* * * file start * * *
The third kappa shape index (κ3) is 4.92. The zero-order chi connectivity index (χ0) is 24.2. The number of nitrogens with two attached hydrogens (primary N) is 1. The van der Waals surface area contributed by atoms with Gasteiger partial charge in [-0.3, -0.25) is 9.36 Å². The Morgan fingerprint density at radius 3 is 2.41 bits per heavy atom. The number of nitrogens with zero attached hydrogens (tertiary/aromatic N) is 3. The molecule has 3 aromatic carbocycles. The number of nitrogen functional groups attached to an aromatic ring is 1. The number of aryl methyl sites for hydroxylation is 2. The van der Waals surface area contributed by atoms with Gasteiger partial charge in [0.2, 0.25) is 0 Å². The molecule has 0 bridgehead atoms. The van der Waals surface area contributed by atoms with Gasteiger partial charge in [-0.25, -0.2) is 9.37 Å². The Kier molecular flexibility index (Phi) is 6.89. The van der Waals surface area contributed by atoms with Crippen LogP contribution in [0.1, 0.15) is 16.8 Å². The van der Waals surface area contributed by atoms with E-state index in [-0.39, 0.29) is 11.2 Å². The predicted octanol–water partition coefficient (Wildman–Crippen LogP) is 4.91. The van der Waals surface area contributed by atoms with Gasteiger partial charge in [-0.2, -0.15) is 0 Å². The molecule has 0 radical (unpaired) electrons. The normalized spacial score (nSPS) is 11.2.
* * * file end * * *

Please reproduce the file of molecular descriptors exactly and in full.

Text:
The third kappa shape index (κ3) is 4.92. The zero-order chi connectivity index (χ0) is 24.2. The number of nitrogens with two attached hydrogens (primary N) is 1. The van der Waals surface area contributed by atoms with Gasteiger partial charge in [-0.3, -0.25) is 9.36 Å². The Morgan fingerprint density at radius 3 is 2.41 bits per heavy atom. The number of nitrogens with zero attached hydrogens (tertiary/aromatic N) is 3. The molecule has 3 aromatic carbocycles. The number of nitrogen functional groups attached to an aromatic ring is 1. The number of aryl methyl sites for hydroxylation is 2. The van der Waals surface area contributed by atoms with Gasteiger partial charge in [0.2, 0.25) is 0 Å². The molecule has 0 bridgehead atoms. The van der Waals surface area contributed by atoms with Gasteiger partial charge in [-0.25, -0.2) is 9.37 Å². The Kier molecular flexibility index (Phi) is 6.89. The van der Waals surface area contributed by atoms with Crippen LogP contribution in [0.1, 0.15) is 16.8 Å². The van der Waals surface area contributed by atoms with E-state index in [-0.39, 0.29) is 11.2 Å². The predicted octanol–water partition coefficient (Wildman–Crippen LogP) is 4.91. The van der Waals surface area contributed by atoms with Gasteiger partial charge in [-0.2, -0.15) is 0 Å². The molecule has 0 radical (unpaired) electrons. The normalized spacial score (nSPS) is 11.2.